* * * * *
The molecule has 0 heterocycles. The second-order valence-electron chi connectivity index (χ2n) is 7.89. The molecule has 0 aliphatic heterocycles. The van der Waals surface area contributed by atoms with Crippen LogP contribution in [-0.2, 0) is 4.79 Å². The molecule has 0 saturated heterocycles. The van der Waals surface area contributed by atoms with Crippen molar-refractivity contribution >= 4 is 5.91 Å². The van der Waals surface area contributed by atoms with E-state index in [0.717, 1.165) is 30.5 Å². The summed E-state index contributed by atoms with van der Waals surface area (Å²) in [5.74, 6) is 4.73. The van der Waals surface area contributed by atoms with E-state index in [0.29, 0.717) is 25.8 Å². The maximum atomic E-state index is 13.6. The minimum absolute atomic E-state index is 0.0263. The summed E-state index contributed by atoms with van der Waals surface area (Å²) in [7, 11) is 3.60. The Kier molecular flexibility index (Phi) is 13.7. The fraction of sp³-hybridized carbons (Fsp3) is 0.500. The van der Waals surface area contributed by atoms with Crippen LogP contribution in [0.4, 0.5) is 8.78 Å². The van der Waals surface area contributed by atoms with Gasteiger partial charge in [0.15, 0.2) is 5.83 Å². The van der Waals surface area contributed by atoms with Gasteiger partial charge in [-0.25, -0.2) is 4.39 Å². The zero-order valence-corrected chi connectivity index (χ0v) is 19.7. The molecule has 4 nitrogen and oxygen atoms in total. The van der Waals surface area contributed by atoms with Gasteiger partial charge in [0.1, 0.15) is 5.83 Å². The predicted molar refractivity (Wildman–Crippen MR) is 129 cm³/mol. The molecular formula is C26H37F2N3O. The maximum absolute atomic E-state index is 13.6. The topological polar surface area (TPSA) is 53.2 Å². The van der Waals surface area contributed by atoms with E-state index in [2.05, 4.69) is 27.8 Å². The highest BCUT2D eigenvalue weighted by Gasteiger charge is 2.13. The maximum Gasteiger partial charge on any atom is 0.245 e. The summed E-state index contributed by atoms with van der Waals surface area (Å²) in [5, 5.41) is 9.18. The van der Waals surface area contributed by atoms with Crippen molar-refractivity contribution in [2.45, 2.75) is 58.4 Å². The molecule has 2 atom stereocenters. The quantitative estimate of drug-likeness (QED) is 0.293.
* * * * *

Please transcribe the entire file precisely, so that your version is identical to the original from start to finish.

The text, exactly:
The molecule has 0 heterocycles. The second-order valence-electron chi connectivity index (χ2n) is 7.89. The molecule has 0 aliphatic heterocycles. The van der Waals surface area contributed by atoms with Crippen LogP contribution in [-0.2, 0) is 4.79 Å². The molecule has 0 saturated heterocycles. The van der Waals surface area contributed by atoms with Crippen molar-refractivity contribution >= 4 is 5.91 Å². The van der Waals surface area contributed by atoms with E-state index in [0.717, 1.165) is 30.5 Å². The summed E-state index contributed by atoms with van der Waals surface area (Å²) in [5.74, 6) is 4.73. The van der Waals surface area contributed by atoms with E-state index in [0.29, 0.717) is 25.8 Å². The maximum atomic E-state index is 13.6. The minimum absolute atomic E-state index is 0.0263. The summed E-state index contributed by atoms with van der Waals surface area (Å²) in [7, 11) is 3.60. The Kier molecular flexibility index (Phi) is 13.7. The fraction of sp³-hybridized carbons (Fsp3) is 0.500. The van der Waals surface area contributed by atoms with Crippen LogP contribution in [0.4, 0.5) is 8.78 Å². The van der Waals surface area contributed by atoms with Gasteiger partial charge in [0.15, 0.2) is 5.83 Å². The van der Waals surface area contributed by atoms with Gasteiger partial charge in [-0.25, -0.2) is 4.39 Å². The zero-order valence-corrected chi connectivity index (χ0v) is 19.7. The molecule has 4 nitrogen and oxygen atoms in total. The van der Waals surface area contributed by atoms with Gasteiger partial charge in [0.1, 0.15) is 5.83 Å². The predicted molar refractivity (Wildman–Crippen MR) is 129 cm³/mol. The molecular formula is C26H37F2N3O. The maximum absolute atomic E-state index is 13.6. The topological polar surface area (TPSA) is 53.2 Å². The van der Waals surface area contributed by atoms with E-state index in [2.05, 4.69) is 27.8 Å². The highest BCUT2D eigenvalue weighted by Gasteiger charge is 2.13. The maximum Gasteiger partial charge on any atom is 0.245 e. The summed E-state index contributed by atoms with van der Waals surface area (Å²) in [5, 5.41) is 9.18. The van der Waals surface area contributed by atoms with Crippen molar-refractivity contribution in [2.45, 2.75) is 58.4 Å². The molecule has 2 atom stereocenters. The quantitative estimate of drug-likeness (QED) is 0.293.